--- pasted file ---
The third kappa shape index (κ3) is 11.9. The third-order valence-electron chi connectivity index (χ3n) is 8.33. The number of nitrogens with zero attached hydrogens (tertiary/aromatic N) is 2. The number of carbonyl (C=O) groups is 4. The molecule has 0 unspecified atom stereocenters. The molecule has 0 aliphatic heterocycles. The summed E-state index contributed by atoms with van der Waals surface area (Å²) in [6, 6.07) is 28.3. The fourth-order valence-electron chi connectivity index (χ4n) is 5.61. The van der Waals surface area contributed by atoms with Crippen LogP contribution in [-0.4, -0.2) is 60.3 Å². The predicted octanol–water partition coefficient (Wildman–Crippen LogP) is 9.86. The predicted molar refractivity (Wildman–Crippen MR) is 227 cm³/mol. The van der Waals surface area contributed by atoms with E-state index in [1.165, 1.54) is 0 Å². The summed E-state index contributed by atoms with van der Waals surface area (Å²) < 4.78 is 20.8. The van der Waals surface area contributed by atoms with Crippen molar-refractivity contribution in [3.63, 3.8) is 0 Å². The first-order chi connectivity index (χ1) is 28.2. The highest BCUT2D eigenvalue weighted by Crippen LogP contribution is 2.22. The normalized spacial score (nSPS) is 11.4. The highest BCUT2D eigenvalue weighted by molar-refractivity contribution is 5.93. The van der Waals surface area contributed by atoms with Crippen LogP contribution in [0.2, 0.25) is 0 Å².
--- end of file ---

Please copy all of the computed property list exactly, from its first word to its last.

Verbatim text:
The third kappa shape index (κ3) is 11.9. The third-order valence-electron chi connectivity index (χ3n) is 8.33. The number of nitrogens with zero attached hydrogens (tertiary/aromatic N) is 2. The number of carbonyl (C=O) groups is 4. The molecule has 0 unspecified atom stereocenters. The molecule has 0 aliphatic heterocycles. The summed E-state index contributed by atoms with van der Waals surface area (Å²) in [6, 6.07) is 28.3. The fourth-order valence-electron chi connectivity index (χ4n) is 5.61. The van der Waals surface area contributed by atoms with Crippen LogP contribution in [-0.4, -0.2) is 60.3 Å². The predicted octanol–water partition coefficient (Wildman–Crippen LogP) is 9.86. The predicted molar refractivity (Wildman–Crippen MR) is 227 cm³/mol. The van der Waals surface area contributed by atoms with E-state index in [1.165, 1.54) is 0 Å². The summed E-state index contributed by atoms with van der Waals surface area (Å²) < 4.78 is 20.8. The van der Waals surface area contributed by atoms with Crippen molar-refractivity contribution in [3.63, 3.8) is 0 Å². The first-order chi connectivity index (χ1) is 28.2. The highest BCUT2D eigenvalue weighted by Crippen LogP contribution is 2.22. The normalized spacial score (nSPS) is 11.4. The highest BCUT2D eigenvalue weighted by molar-refractivity contribution is 5.93. The van der Waals surface area contributed by atoms with Crippen LogP contribution in [0.2, 0.25) is 0 Å².